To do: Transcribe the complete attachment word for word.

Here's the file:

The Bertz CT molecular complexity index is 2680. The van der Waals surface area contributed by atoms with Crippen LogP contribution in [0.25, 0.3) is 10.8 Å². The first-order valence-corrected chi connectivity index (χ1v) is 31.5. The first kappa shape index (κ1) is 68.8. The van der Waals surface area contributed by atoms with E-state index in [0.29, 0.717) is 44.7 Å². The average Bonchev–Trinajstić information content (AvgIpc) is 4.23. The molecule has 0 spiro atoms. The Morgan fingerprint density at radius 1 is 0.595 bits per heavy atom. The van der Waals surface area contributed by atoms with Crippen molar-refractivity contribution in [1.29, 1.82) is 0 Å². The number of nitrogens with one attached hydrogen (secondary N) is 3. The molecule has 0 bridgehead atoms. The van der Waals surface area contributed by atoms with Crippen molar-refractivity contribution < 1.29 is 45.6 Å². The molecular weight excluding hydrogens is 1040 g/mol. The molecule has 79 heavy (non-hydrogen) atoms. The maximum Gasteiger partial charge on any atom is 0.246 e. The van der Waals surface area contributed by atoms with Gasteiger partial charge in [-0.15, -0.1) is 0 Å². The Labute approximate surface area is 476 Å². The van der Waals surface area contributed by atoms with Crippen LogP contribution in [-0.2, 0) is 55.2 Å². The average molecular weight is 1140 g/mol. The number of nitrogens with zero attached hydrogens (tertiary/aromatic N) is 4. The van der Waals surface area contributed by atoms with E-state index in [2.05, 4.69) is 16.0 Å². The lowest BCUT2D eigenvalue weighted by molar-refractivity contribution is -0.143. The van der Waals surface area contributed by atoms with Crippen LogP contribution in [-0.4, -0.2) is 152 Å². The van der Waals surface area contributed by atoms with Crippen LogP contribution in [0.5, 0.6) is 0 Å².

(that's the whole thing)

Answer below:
The Bertz CT molecular complexity index is 2680. The van der Waals surface area contributed by atoms with Crippen LogP contribution in [0.25, 0.3) is 10.8 Å². The first-order valence-corrected chi connectivity index (χ1v) is 31.5. The first kappa shape index (κ1) is 68.8. The van der Waals surface area contributed by atoms with E-state index in [0.29, 0.717) is 44.7 Å². The average Bonchev–Trinajstić information content (AvgIpc) is 4.23. The molecule has 0 spiro atoms. The Morgan fingerprint density at radius 1 is 0.595 bits per heavy atom. The van der Waals surface area contributed by atoms with Crippen molar-refractivity contribution in [1.29, 1.82) is 0 Å². The number of nitrogens with one attached hydrogen (secondary N) is 3. The molecule has 0 bridgehead atoms. The van der Waals surface area contributed by atoms with Crippen molar-refractivity contribution < 1.29 is 45.6 Å². The molecular weight excluding hydrogens is 1040 g/mol. The molecule has 79 heavy (non-hydrogen) atoms. The maximum Gasteiger partial charge on any atom is 0.246 e. The van der Waals surface area contributed by atoms with Gasteiger partial charge in [-0.15, -0.1) is 0 Å². The Labute approximate surface area is 476 Å². The van der Waals surface area contributed by atoms with Crippen LogP contribution in [-0.2, 0) is 55.2 Å². The average molecular weight is 1140 g/mol. The number of nitrogens with zero attached hydrogens (tertiary/aromatic N) is 4. The van der Waals surface area contributed by atoms with E-state index in [2.05, 4.69) is 16.0 Å². The lowest BCUT2D eigenvalue weighted by molar-refractivity contribution is -0.143. The van der Waals surface area contributed by atoms with Crippen LogP contribution in [-0.4, -0.2) is 152 Å². The van der Waals surface area contributed by atoms with Crippen LogP contribution in [0.5, 0.6) is 0 Å².